“Even if it looks like other countries are lining up on the U.S. side, and this is going to help in terms of reducing steel and aluminum supply, it may do very little for employment in those industries, and it may end up hurting other industries that use steel and aluminum as imports,” he said. “So we could end up with a somewhat Pyrrhic victory for the United States.”
For decades, the United States has been a primary driver in pushing to remove trade barriers globally, believing that these changes would increase trade and lift wealth around the world. The Trump administration has taken a drastically different approach, arguing that these beliefs have devastated domestic manufacturing and that tariffs and other restrictions are necessary to prevent the American market from unfair trade practices.
Despite the president’s initial statements that the measure would apply to all countries, Canada, Mexico, members of the European Union, Australia, Argentina, South Korea and Brazil have been exempted from the steel and aluminum tariffs. Together, the countries accounted for nearly two-thirds of American steel and aluminum imports last year.
The tariffs now fall on countries that sent roughly $18 billion in steel and aluminum to the United States in 2017 — mainly Russia, China, Japan, the United Arab Emirates, Taiwan, Turkey, Vietnam and India, according to research by Chad P. Bown, a senior fellow at the Peterson Institute for International Economics.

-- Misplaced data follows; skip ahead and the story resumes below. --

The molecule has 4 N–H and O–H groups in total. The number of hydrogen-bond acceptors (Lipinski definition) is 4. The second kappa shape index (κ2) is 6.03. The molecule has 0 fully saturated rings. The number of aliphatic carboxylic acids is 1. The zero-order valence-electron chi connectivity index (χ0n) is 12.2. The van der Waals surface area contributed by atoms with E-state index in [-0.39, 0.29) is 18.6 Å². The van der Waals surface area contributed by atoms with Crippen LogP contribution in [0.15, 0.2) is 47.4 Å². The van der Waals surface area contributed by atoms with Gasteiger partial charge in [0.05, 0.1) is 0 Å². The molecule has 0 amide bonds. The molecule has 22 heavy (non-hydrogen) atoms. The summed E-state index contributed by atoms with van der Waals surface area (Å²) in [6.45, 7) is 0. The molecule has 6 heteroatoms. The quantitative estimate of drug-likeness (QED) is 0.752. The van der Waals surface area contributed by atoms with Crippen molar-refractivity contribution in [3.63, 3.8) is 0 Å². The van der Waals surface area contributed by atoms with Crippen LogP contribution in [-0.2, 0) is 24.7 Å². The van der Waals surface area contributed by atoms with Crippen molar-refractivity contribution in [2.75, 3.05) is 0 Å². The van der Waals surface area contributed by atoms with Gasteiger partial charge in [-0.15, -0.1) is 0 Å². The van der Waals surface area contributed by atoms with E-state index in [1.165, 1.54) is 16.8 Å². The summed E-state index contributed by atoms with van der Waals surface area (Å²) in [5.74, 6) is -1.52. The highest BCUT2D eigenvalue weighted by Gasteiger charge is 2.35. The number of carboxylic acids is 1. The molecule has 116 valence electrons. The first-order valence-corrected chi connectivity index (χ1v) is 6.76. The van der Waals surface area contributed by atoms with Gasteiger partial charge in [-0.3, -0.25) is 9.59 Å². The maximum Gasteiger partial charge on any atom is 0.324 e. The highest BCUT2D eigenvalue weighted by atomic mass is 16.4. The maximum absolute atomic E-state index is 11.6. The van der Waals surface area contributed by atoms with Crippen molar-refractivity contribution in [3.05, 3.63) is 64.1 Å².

On Tuesday, Mr. Trump continued to push for global pressure on China during telephone calls with Chancellor Angela Merkel of Germany and President Emmanuel Macron of France. In both discussions, according to official readouts released by the White House, Mr. Trump raised China’s unfair trading practices and its “illegal” acquisition of intellectual property.
After being temporarily exempted last week from the American steel tariffs, European leaders expressed willingness to meet Washington’s demands and to address distortions in the Chinese steel market, but they were frustrated by the seemingly coercive negotiation tactics coming from Washington.
“We talk about everything, in principle, with a friendly country that respects the rules of the W.T.O.; we talk about nothing, in principle, when it is with a gun to our head,” Mr. Macron said.